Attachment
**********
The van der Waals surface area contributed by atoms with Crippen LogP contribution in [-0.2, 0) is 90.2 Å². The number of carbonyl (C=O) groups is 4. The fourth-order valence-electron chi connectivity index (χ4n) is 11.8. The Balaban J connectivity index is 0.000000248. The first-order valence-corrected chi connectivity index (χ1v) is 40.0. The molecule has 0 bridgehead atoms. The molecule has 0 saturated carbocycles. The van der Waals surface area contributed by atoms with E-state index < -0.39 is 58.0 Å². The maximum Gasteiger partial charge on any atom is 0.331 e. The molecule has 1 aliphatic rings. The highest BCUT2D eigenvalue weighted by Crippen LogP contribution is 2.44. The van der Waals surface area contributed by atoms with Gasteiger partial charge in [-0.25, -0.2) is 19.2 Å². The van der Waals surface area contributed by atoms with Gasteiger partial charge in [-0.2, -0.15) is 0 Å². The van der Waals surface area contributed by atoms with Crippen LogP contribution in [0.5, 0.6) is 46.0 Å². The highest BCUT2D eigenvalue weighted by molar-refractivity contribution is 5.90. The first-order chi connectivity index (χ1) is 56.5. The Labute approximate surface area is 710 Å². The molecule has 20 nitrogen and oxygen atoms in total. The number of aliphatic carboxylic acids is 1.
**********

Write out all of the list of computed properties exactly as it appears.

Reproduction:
The van der Waals surface area contributed by atoms with Crippen LogP contribution in [-0.2, 0) is 90.2 Å². The number of carbonyl (C=O) groups is 4. The fourth-order valence-electron chi connectivity index (χ4n) is 11.8. The Balaban J connectivity index is 0.000000248. The first-order valence-corrected chi connectivity index (χ1v) is 40.0. The molecule has 0 bridgehead atoms. The molecule has 0 saturated carbocycles. The van der Waals surface area contributed by atoms with E-state index < -0.39 is 58.0 Å². The maximum Gasteiger partial charge on any atom is 0.331 e. The molecule has 1 aliphatic rings. The highest BCUT2D eigenvalue weighted by Crippen LogP contribution is 2.44. The van der Waals surface area contributed by atoms with Gasteiger partial charge in [-0.25, -0.2) is 19.2 Å². The van der Waals surface area contributed by atoms with Gasteiger partial charge in [-0.2, -0.15) is 0 Å². The van der Waals surface area contributed by atoms with Crippen LogP contribution in [0.5, 0.6) is 46.0 Å². The highest BCUT2D eigenvalue weighted by molar-refractivity contribution is 5.90. The first-order chi connectivity index (χ1) is 56.5. The Labute approximate surface area is 710 Å². The molecule has 20 nitrogen and oxygen atoms in total. The number of aliphatic carboxylic acids is 1.